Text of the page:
Why I’m Actually Happy My Graduation Was All Virtual

I've had a real graduation and a virtual one, and I have to say, my virtual celebration was pretty amazing!

My first college graduation—I got a Bachelor’s degree in psychology from Clemson University in 2018—was pretty amazing. It was indoors, and South Carolina Senator Tim Scott gave a great speech. My family all came from California, and we rented a lake house and a boat, celebrating my graduation for the whole weekend. Then back home, my mom hosted a brunch for all my friends and relatives there. It was a big party full of fun and loved ones, and I have a ton of treasured memories from the experience.

That was going to be hard to top, but I was going to try to make my May graduation from the University of Southern California (USC) just as memorable. Earning my Master’s degree in communications management was a huge accomplishment, and I couldn’t wait to share it with my family and friends.

Then the coronavirus pandemic hit

On March 4, California Governor Gavin Newsom declared a state of emergency, and everyone was advised to shelter in place at home. So not only would I not be having a giant party to celebrate, but I wasn’t sure if I’d be having any graduation at all. Public events all over the country were being canceled, including graduation ceremonies. I remember looking at the graduation calendar event scheduled on my phone and thinking I should just delete it, but I didn’t have the heart to do it.

So when USC announced they were going to do a virtual graduation ceremony, it was a pleasant surprise. I knew it was in everyone’s best interest to stay home and stay healthy, and this seemed like a good compromise. Sure, I was a little disappointed at first, but I was just glad it wasn’t postponed or canceled.

However, I started getting really excited about my virtual graduation when I began receiving emails from USC hyping up all the activities they had planned. They had created a special online portal just for the graduation and had all kinds of virtual things to keep us entertained and involved. I decided to take the day off from work (something I almost never do) and fully embrace the day as my “real” graduation.

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Commencement in complete comfort

class of 2020 virtual graduationCourtesy Kelley ClinkenbeardOn the morning of May 15, I woke up early, did my hair and makeup, put on my favorite USC sweatshirt, and sat back on the couch with snacks and a mimosa. That’s when I realized there were some real perks to my virtual graduation: no hot robes, no sitting on hard seats, and no walking for miles in high heels. I got to graduate in peak comfort! Plus, I wasn’t old enough to drink at my first graduation, so being able to relax with a champagne cocktail made it feel like more of a party already.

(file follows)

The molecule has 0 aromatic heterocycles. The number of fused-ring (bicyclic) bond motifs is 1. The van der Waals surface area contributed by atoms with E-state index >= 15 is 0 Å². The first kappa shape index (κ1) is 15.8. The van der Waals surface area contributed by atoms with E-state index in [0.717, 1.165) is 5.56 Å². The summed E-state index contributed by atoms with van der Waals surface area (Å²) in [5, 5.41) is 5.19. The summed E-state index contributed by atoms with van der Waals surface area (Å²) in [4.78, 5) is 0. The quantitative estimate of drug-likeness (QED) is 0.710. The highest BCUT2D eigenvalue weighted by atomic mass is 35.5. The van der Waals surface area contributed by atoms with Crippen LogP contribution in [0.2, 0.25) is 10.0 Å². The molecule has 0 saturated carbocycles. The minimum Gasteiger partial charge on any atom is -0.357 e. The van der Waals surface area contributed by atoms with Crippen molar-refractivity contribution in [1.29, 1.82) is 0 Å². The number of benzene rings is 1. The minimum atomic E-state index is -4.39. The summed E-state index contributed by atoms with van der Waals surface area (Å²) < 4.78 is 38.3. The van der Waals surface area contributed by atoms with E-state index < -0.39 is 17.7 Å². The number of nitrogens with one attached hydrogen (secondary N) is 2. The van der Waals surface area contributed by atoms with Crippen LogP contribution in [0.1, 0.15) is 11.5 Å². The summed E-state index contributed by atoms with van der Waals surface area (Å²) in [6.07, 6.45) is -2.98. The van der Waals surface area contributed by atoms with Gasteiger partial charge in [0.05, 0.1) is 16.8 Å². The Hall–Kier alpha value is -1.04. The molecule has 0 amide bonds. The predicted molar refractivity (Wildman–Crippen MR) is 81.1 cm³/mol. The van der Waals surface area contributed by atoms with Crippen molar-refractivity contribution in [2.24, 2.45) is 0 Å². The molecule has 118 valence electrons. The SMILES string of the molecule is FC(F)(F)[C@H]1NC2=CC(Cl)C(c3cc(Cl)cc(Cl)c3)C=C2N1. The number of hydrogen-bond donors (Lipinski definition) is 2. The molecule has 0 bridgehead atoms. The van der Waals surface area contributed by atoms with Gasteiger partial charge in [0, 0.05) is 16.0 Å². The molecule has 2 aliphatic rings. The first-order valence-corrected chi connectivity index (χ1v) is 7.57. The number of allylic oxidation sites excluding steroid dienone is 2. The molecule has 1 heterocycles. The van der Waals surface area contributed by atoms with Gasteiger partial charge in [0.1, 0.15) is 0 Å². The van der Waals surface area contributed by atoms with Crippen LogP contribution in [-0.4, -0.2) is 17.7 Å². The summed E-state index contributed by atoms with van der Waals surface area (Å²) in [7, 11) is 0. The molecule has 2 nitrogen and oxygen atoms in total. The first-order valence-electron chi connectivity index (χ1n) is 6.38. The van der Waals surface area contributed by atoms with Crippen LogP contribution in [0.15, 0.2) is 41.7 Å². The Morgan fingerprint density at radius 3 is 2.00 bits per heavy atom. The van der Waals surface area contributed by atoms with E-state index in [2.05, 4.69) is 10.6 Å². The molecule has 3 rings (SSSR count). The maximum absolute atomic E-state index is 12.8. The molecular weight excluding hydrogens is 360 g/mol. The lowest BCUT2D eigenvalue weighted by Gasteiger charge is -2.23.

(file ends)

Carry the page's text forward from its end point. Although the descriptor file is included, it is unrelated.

I logged onto the site for the opening school-wide ceremony. No worries about parking! No stuffy arena! There was a countdown clock that exploded into confetti when it started at 9 a.m. They played a video slideshow of campus photos, sort of like a mini yearbook. Then, the university president came on the screen to congratulate everyone on graduating. As she gave her speech, she was interrupted by Will Ferrell, who gave a hilarious short speech. That’s right—Will Ferrell spoke at my graduation! Then we had the option to watch video messages from celebrities, family members, and professors. I watched them in between ceremonies. It was cool to have the option to just watch the things I wanted rather than having to sit through a bunch of talks that didn’t pertain to me.

After the first ceremony ended, I navigated to the page for my specific school, the Annenberg School of Communication, for the second ceremony. No having to go to another venue! No worries about the weather! No concerns about not being able to hear or see the stage! The Annenberg dean and two communications professors were there virtually and gave speeches. There was a special musical performance from a violinist and then a Q&A session with a renowned film producer.

We’ll always have the “coronavirus graduate” bond

Then there was a third virtual ceremony, just for my classmates and I, held via Zoom. The school had mailed us our caps, gowns, and hoods, so I put those on at this point. My mom decorated the couch with balloons. It was the most informal of all of the ceremonies, but it also the most meaningful because I got to connect with all of my classmates and professors again. We shared memories and texted one another during the Zoom, creating a more intimate experience than we likely would have had if we’d been in the more formal setting of a “real” in-person graduation. The strangeness of graduating during a pandemic has also bonded us together in a unique and powerful way, and I love that I got to share this with them. Another “bonus” of quarantine for some people has been finding new hobbies they’ll never give up.

Overall, my virtual graduation didn’t feel like a sad replacement. It felt fun and exciting—even better in some ways than the in-person one I had before a couple of years ago. Not only was it fun and memorable, but now I’ve also got a great story to tell. The important thing is that I graduated. Plus, we all had a glorious time celebrating—and everyone stayed safe!

For more on the pandemic, including how people are adjusting to the new normal, see our comprehensive Coronavirus Guide.

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